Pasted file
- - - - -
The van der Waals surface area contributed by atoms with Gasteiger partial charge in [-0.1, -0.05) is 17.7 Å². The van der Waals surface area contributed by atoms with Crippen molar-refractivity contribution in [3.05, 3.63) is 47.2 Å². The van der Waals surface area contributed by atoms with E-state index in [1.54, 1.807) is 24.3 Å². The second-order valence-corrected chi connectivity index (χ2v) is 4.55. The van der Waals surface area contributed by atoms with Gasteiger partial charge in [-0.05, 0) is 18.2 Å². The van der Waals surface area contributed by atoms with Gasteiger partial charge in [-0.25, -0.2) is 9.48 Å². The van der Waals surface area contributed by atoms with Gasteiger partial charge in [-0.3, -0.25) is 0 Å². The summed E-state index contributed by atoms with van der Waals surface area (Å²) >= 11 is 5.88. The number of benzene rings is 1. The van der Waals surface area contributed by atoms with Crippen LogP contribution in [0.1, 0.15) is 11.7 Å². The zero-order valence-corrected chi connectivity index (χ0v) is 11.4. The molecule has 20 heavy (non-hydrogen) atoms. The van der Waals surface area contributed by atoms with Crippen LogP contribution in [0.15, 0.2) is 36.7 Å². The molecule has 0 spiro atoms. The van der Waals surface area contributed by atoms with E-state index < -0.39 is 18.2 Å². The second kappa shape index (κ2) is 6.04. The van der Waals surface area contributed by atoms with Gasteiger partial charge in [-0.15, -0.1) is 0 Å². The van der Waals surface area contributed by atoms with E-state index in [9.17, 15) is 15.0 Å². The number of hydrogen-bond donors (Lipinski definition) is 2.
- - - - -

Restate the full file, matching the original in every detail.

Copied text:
The van der Waals surface area contributed by atoms with Gasteiger partial charge in [-0.1, -0.05) is 17.7 Å². The van der Waals surface area contributed by atoms with Crippen molar-refractivity contribution in [3.05, 3.63) is 47.2 Å². The van der Waals surface area contributed by atoms with E-state index in [1.54, 1.807) is 24.3 Å². The second-order valence-corrected chi connectivity index (χ2v) is 4.55. The van der Waals surface area contributed by atoms with Gasteiger partial charge in [-0.05, 0) is 18.2 Å². The van der Waals surface area contributed by atoms with Gasteiger partial charge in [-0.25, -0.2) is 9.48 Å². The van der Waals surface area contributed by atoms with Gasteiger partial charge in [-0.3, -0.25) is 0 Å². The summed E-state index contributed by atoms with van der Waals surface area (Å²) >= 11 is 5.88. The number of benzene rings is 1. The van der Waals surface area contributed by atoms with Crippen LogP contribution in [0.1, 0.15) is 11.7 Å². The zero-order valence-corrected chi connectivity index (χ0v) is 11.4. The molecule has 20 heavy (non-hydrogen) atoms. The van der Waals surface area contributed by atoms with Crippen LogP contribution in [0.15, 0.2) is 36.7 Å². The molecule has 0 spiro atoms. The van der Waals surface area contributed by atoms with E-state index < -0.39 is 18.2 Å². The second kappa shape index (κ2) is 6.04. The van der Waals surface area contributed by atoms with Gasteiger partial charge in [-0.15, -0.1) is 0 Å². The van der Waals surface area contributed by atoms with E-state index in [9.17, 15) is 15.0 Å². The number of hydrogen-bond donors (Lipinski definition) is 2.